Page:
|W. S. Gilbert > A Visit to Sir William S. Gilbert
A Visit to Sir William S. Gilbert
TO THE EDITOR OF THE NATION:
SIR: Little more than a year ago I was privileged to visit Sir William S. Gilbert at his home in Harrow Wealdand to hear him talk intimately of his dramatic effort and aims. Some reminiscences of our conversation may be suggestive to those who have regarded Gilbert chiefly as the librettist of "Pinafore" and "The Mikado" and as the author of popular comedies.
Gilbert’s own interest lay primarily in his serious poetic dramas. "Broken Hearts," "Gretchen," and "The Wicked World" were, he said, his own favorite plays. As the talk turned on the question whether in "Gretchen" the heroine’s sudden yielding to sin was probable, I was forced to confess that there seemed to me no natural reason for the change of character. I was quite taken aback at the answer: "Just so. The explanation is unnatural. It is diabolical power—the Satanic spell that Gretchen cannot resist. The Faust legend is sufficient authority for any improbabilities of dramatic action." As Gilbert went on to press the point, he seemed to suggest a reason why his poetic dramas are often unconvincing. He was content at times to let his characters escape irksome conformity to the laws of nature and to hold them accountable only to the lax laws of fairlyand.
Of Gilbert’s extraordinary sensitiveness to adverse criticism I had remarkable proof. Though he was scrupulously faithful to the minutest detail of rehearsals, he confessed, to my amazement, that he had never dared to attend a single actual public performance of even the most popular of his dramatic or operatic successes.
"What, never!" I ventured.
"Well, hardly ever!" he replied, with a twinkle. "In fact, really the sole exception that I recall was a production of "The Mikado" in German. They persuaded me to go, and it was" — he leaned forward confidentially — "rotten." Then he added: "I have always been fearful of failure. In the theatre there is always something that may go wrong. The risk of seeing my own failure in public — no, I cannot brave that."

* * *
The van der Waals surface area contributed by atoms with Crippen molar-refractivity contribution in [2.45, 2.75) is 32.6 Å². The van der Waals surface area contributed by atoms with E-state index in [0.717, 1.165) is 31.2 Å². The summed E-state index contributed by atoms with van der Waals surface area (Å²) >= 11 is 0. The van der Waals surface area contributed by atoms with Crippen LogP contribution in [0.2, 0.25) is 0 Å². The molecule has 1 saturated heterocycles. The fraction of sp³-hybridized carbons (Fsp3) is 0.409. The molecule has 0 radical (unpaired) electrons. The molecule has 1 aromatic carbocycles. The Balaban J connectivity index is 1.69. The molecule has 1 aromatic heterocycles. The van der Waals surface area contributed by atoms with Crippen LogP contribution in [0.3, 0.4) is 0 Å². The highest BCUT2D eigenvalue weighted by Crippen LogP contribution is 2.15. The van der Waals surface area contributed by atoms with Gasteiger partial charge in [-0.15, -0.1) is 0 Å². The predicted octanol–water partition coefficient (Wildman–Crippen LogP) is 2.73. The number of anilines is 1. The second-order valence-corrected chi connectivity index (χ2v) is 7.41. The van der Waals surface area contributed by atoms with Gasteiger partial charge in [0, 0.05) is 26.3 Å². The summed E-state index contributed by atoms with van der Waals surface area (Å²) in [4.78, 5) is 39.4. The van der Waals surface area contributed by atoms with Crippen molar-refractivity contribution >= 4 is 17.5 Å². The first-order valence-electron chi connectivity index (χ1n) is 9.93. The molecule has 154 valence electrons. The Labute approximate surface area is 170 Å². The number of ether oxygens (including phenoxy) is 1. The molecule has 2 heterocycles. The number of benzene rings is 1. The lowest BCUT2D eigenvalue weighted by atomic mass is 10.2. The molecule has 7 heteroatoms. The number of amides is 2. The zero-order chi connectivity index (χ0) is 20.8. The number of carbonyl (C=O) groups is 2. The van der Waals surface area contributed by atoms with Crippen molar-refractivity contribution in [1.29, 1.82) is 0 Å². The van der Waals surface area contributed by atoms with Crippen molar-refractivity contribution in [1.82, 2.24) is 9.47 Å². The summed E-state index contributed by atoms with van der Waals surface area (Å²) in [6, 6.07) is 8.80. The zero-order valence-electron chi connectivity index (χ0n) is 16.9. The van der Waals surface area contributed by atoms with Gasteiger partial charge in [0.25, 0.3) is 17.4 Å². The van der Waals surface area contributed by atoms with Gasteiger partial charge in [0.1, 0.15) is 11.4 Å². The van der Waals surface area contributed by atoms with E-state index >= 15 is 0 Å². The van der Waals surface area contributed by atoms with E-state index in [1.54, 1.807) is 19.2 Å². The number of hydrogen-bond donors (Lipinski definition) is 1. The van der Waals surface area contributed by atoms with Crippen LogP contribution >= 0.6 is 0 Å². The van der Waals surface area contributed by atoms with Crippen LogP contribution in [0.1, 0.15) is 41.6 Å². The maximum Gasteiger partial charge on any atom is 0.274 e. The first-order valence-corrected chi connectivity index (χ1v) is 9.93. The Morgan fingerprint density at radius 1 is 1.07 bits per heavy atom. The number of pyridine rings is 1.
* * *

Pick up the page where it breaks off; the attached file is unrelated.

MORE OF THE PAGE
Other proofs of Gilbert’s peculiar sensitiveness were frequent. He had just produced a new opera, "Fallen Fairies," based on his early poetic play, "The Wicked World," but the fairies had fallen upon somewhat stony ground. That his expectations had not been met fully had evidently cut to the quick. Again, I had just been reading the volume on Gilbert by Edith A. Browne in the series called Stars of the Stage. As the author’s preface acknowledges a debt to Gilbert for biographical information, I ventured to ask his opinion of the work. "Don’t ask me," he said. "Part way through the book she said some things that I couldn’t bear about my poetic plays. I never read the rest of it. Usually, you know, Lady Gilbert is my press censor. She reads all the press notices, but lets me see only those she thinks I will like. I tremble at reviewers." Still another evidence of Gilbert’s feeling came by merest chance. I had been speaking of a successful amateur revival of his delightful extravaganza, "Engaged," and to his passing phrases about its whimsical absurdity I thoughtlessly rejoined that nothing in the play itself seemed to me so absurd as the criticism on it which interpreted it as a bitter and cruel caricature of mankind. "Did somebody say that of ‘Engaged’?" queried Gilbert. It was too late to retreat, and I had to tell of the pages in the book of Filon, the French critic, on "The English Stage," in which he finds something almost of Swift’s saeva indignatio underlying the playful topsy-turvydom of Gilbert’s fancy. "And they call that dramatic criticism in France, do they?" said Gilbert gently. "Could any one have misconceived ‘Engaged’ more perfectly?"
Another trait which Gilbert revealed was his attention to details. The themes of many of his operas, he said, had come to him by chance. A Japanese sword hanging on his library wall had suggested the picturesque setting of "The Mikado," a Venetian picture that of "The Gondoliers." The chromo of a beef-eater placarded as an advertisement at a railway station had been sufficient hint for "The Yeomen of the Guard." I remarked that such instances suggested intuition rather than accident. "Well," said Gilbert, "I suppose there is a knack in observing trifles. Most people are too busy to bother with petty details."
Since the advent of "Gilbert and Sullivan opera" the mirth-loving public has been loath to let its most delightful jester put aside cap-and-bells. Doubtless this English Yorick was a fellow of infinite jest, yet if I essayed to pluck out the heart of his mystery, I should take a hint from one who interpreted the English humorists of an earlier age. "Harlequin without his mask," says Thackeray, "is known to present a very sober countenance, … a man full of cares and perplexities like the rest of us, whose Self must always be serious to him, under whatever mask or disguise or uniform he presents it to the public."
GEORGE HENRY NETTLETON.
Yale University, July 16.
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